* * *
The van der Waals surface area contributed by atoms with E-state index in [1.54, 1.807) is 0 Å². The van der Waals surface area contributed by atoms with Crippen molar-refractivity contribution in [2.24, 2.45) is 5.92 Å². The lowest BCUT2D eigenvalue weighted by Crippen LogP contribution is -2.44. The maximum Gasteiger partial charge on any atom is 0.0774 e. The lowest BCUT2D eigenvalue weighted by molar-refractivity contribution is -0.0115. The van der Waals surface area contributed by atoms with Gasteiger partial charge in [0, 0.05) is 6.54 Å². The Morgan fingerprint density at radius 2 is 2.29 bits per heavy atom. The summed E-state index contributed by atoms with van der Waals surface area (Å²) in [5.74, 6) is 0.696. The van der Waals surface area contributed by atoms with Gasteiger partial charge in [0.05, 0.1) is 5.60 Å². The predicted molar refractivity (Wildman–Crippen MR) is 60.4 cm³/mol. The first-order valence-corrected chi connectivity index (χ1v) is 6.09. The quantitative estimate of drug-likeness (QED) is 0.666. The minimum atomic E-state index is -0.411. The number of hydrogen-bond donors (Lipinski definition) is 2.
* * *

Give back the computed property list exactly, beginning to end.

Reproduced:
The van der Waals surface area contributed by atoms with E-state index in [1.54, 1.807) is 0 Å². The van der Waals surface area contributed by atoms with Crippen molar-refractivity contribution in [2.24, 2.45) is 5.92 Å². The lowest BCUT2D eigenvalue weighted by Crippen LogP contribution is -2.44. The maximum Gasteiger partial charge on any atom is 0.0774 e. The lowest BCUT2D eigenvalue weighted by molar-refractivity contribution is -0.0115. The van der Waals surface area contributed by atoms with Gasteiger partial charge in [0, 0.05) is 6.54 Å². The Morgan fingerprint density at radius 2 is 2.29 bits per heavy atom. The summed E-state index contributed by atoms with van der Waals surface area (Å²) in [5.74, 6) is 0.696. The van der Waals surface area contributed by atoms with Gasteiger partial charge in [0.05, 0.1) is 5.60 Å². The predicted molar refractivity (Wildman–Crippen MR) is 60.4 cm³/mol. The first-order valence-corrected chi connectivity index (χ1v) is 6.09. The quantitative estimate of drug-likeness (QED) is 0.666. The minimum atomic E-state index is -0.411. The number of hydrogen-bond donors (Lipinski definition) is 2.